It’s worth noting the other forms of life we had run into at this point. There were cattle galore over much of the course (which at night became a series of glistening eyes), and plenty of (I think) pademelons and rabbits who would jump out of nowhere. But the most intriguing company that we kept was on the way to 72 as we walked under yet another barbed wire fence and a dozen sets of eyes started heading towards us; as it turned out it was a pack of curious horses, probably wondering what two crazy guys with torches were doing at 2am. Whether they wanted attention or food I do not know but they would not leave us alone. We gave up two valuable minutes giving them a pat, resulting in them following us across the paddock and having another eight or so turn up and join the fun. The sight of twenty sets of disappointed eyes staring at us as we crossed the fence again was one of the most prominent memories of the event.
Shortly after bagging 72, the stars and the moon were replaced by little drops of water, lots of little drops, and by the time we were along the track towards 105 the rain had really set in and the jackets were out. Although the anchor point was a track junction in a watercourse, it was remarkably shallow and indistinct and if it hadn’t been for my alert partner I would have walked right past. Thanks Mitch! Heading up the “watercourse,” we found the CP with minimal effort. For the first time ever, I had the ultimate rogaining triumph: bagging a 100 pointer, in a shallow gully, in the rain. It doesn’t get any more classic than that!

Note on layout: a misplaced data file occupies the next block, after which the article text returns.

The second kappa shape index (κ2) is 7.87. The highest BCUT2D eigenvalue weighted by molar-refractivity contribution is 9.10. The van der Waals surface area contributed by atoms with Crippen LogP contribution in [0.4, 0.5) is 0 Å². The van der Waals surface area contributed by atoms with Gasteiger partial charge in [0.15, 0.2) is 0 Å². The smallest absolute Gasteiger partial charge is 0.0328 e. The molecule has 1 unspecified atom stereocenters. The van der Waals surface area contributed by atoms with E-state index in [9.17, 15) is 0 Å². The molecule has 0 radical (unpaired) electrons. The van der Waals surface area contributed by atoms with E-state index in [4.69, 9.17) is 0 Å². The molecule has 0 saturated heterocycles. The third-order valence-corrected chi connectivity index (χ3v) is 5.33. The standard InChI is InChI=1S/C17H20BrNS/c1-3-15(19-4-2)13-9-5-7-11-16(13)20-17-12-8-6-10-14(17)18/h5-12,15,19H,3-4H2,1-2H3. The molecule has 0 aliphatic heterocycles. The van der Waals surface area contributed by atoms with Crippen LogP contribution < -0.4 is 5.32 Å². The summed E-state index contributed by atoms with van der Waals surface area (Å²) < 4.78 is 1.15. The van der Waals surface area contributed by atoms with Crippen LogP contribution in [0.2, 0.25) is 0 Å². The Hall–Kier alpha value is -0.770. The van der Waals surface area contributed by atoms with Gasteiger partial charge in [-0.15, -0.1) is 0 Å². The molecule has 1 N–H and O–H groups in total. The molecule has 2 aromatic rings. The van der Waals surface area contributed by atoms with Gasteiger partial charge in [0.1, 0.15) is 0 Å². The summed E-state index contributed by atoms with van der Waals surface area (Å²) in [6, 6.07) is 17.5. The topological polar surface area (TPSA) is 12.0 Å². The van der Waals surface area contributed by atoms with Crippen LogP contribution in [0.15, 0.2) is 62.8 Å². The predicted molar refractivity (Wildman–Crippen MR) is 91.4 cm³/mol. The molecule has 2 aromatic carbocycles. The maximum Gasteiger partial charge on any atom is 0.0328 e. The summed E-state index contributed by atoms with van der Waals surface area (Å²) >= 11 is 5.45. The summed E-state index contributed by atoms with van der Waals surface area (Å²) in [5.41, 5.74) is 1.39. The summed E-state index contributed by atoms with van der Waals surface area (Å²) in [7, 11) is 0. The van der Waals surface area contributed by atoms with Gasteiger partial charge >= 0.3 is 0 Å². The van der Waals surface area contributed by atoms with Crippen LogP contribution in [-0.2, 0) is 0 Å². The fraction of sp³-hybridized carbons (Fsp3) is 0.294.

Heading back to the track we started working out whether or not to get 67, which was partway up a hill after over a kilometre over a flat field. By this time we were soaked through and I was really keen to take whatever route that would keep us moving. But the anguish of walking past a CP when all points were so hard to earn won out, and we carefully set our compasses across to the hill, climbed under the barbed wire and walked across the now soaking grass. Halfway along, Mitch spied an absolute godsend: a tiny 2 square metre shelter in which I could quickly pull on all my remaining warm gear. It was amazing what a thermal top and a small headband could do to warm me up. In the process another curious four legged friend came over to me; in this case quite a sizable green tree frog, who briefly jumped up my leg!